Apostle Paul addressing Athenians, gave a profound insight into our createdness;
“that they should seek God, and perhaps feel their way toward him and find him. Yet he is actually not far from each one of us,” Acts 17:27.
Paul’s word may help explain why we may never describe God in the same way without a shared context. What was true of the Athenians, describing God in their unique poetry, became true of African American theologians in description and perception of God.

Bishop Henry McNeil Turner asserted in 1829: “We have as much right biblically and otherwise to believe that God is a negro, as you buckra or white people have to believe that God is a fine looking, symmetrical and ornamented white man… Every race of people since time began who have attempted to describe their God by words, or by paintings, or by carvings, or by any other form or figure, have conveyed the idea that the God who made them and shaped their destinies was symbolized by themselves, and why should no the Negro believe that he resembles God as much as other people.”

Bishop Henry’s thought of God as a Negro, was further improved by Bishop Albert Cleage, Jnr of Detroit , cited in Forging of Races: Races and scriptures in protestant Atlantic world. [Colins Kidd 2006 ], to include all other races. If God created man in His own image, Cleagespeculated , then what must God look like? ‘God must partake’, he subversively reasoned , ‘of all the various racial hues found in the world; God must be a combination of this black, red, yellow and white. ….so if we think of God as a person then God must be a combination of black, yellow, red and with a little touch of white, we must think of God as a black God.
It explains therefore how context determines our perception and definition of God. Muslims and Christians are not exempt. It is possible that one’s perception may change.
Ahmed Ali Haile’s remarkable story Teatime in Mogadishu, is a fascinating example of a shift in perception that acknowledges and respects the validity of the past:

“As a Muslim I really wanted to know God. In Jesus I met God as my loving heavenly father. I yearned for the assurance that my sins were forgiven. In Jesus I knew my sins were forgiven. I longed for assurance of eternal salvation and now in Jesus I know that heaven was my destiny. I am grateful for the ways Islam prepared me to hear and believe in Christ.”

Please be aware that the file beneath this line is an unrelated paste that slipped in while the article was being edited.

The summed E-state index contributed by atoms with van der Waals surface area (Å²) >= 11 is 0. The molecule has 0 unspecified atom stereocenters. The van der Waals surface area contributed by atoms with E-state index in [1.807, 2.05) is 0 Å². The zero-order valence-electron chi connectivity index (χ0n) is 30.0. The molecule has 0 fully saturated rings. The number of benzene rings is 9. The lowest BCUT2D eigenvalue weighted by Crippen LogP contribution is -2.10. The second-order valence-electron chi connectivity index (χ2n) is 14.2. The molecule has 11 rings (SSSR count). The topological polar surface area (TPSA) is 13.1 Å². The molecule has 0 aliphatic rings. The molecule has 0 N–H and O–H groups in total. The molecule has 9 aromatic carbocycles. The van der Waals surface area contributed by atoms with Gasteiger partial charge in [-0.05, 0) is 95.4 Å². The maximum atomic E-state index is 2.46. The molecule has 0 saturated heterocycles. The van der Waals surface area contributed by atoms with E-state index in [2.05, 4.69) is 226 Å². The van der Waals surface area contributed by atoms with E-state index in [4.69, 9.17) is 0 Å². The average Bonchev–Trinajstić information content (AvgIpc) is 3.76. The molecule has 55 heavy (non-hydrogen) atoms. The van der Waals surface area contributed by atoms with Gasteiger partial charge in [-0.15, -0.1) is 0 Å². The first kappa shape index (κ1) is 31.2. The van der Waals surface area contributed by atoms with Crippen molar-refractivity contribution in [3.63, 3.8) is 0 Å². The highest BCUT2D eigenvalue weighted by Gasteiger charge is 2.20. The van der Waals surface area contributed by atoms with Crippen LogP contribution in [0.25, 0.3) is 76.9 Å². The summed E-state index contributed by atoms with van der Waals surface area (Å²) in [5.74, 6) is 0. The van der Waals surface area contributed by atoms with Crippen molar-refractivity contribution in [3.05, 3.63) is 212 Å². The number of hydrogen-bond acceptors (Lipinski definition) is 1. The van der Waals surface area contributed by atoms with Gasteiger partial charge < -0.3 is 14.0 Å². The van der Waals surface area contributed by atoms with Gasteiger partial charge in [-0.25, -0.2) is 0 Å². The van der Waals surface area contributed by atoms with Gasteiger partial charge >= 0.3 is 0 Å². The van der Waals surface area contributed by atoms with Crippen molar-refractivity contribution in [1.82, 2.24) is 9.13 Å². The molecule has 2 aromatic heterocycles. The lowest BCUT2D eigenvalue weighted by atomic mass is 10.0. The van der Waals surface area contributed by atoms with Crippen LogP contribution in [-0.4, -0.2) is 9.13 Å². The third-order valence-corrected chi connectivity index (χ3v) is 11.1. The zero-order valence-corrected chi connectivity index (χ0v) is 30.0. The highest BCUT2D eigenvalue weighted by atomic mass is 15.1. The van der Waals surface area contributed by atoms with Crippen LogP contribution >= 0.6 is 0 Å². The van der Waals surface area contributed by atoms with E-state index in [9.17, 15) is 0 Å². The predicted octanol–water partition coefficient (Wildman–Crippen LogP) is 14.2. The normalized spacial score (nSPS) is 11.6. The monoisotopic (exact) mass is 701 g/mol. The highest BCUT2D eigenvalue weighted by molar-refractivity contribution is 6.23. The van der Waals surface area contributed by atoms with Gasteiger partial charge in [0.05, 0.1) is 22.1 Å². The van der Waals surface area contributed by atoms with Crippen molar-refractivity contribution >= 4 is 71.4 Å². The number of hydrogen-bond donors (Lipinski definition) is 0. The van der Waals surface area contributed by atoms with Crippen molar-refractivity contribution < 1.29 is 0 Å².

Refuting the idea of One God worshiped by all his creation will be denying the very faith we seek to defend and keep pure.
If God is one, as we believe, then he is the only God of all his people, whether they acknowledge him as such or not. God does not need us to protect him in the name of orthodoxy. It is apparent that, perhaps we need to have our notion of God deepened and expanded.

I will leave the last word with Archbishop Tutu: “it is often said, half in jest, that God created man in his own image and man has returned the compliment, saddling God with his own narrow prejudices and exclusivity, foibles and temperamental quirks. God remains God, whether God has worshippers or not.”

Canon Francis Omondi
All Saints Cathedral Diocese.

where is God’s Judgement?

By Canon Francis Omondi

Preparation for Christmas so often obscure the message of Advent. Yet this is the season that gives it its meaning. Advent Reminds us that as Christians we live in-between worlds, the was , the is to come and the now.

Advent is often seen as the time we reflect on both the Second Coming of Christ at the end of time and the first coming of Christ as a babe in Bethlehem. The popularity and secularisation of Christmas so easily obscure import of the season.

We are thus made aware of the bi-culturtal world we find ourselves inhabiting. One that Advent actually helps us to reflect upon and live out authentically.

The audience of the prophet Malachi, received his message of the first Advent with the similar skepticism the second coming is perceived today.

Even though the people were back in the land and their temple was rebuilt, they were out of fellowship with their God.

The announcement :“Behold, I will send my messenger, and he shall prepare the way before me: and the Lord, whom ye seek, shall suddenly come to his temple, even the messenger of the covenant, whom ye delight in: behold, he shall come, saith the Lord of hosts.” Malachi 3:1).